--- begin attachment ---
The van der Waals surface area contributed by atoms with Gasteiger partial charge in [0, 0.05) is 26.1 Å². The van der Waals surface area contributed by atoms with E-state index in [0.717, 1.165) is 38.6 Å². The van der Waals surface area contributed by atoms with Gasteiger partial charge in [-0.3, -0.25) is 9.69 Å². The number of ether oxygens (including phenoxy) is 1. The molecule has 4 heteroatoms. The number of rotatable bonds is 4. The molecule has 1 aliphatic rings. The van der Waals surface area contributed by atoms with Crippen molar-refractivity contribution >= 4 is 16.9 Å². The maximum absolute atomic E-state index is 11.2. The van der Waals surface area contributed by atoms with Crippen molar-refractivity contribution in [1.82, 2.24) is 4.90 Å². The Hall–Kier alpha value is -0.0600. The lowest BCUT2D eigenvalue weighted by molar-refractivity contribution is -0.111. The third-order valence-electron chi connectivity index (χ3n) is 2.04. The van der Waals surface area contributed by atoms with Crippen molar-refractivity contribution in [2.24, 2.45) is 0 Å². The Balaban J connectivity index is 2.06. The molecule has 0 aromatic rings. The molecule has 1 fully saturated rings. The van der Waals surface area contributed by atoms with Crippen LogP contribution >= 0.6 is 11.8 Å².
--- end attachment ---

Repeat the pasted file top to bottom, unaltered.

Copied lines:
The van der Waals surface area contributed by atoms with Gasteiger partial charge in [0, 0.05) is 26.1 Å². The van der Waals surface area contributed by atoms with E-state index in [0.717, 1.165) is 38.6 Å². The van der Waals surface area contributed by atoms with Gasteiger partial charge in [-0.3, -0.25) is 9.69 Å². The number of ether oxygens (including phenoxy) is 1. The molecule has 4 heteroatoms. The number of rotatable bonds is 4. The molecule has 1 aliphatic rings. The van der Waals surface area contributed by atoms with Crippen molar-refractivity contribution >= 4 is 16.9 Å². The maximum absolute atomic E-state index is 11.2. The van der Waals surface area contributed by atoms with Crippen molar-refractivity contribution in [1.82, 2.24) is 4.90 Å². The Hall–Kier alpha value is -0.0600. The lowest BCUT2D eigenvalue weighted by molar-refractivity contribution is -0.111. The third-order valence-electron chi connectivity index (χ3n) is 2.04. The van der Waals surface area contributed by atoms with Crippen molar-refractivity contribution in [2.24, 2.45) is 0 Å². The Balaban J connectivity index is 2.06. The molecule has 0 aromatic rings. The molecule has 1 fully saturated rings. The van der Waals surface area contributed by atoms with Crippen LogP contribution >= 0.6 is 11.8 Å².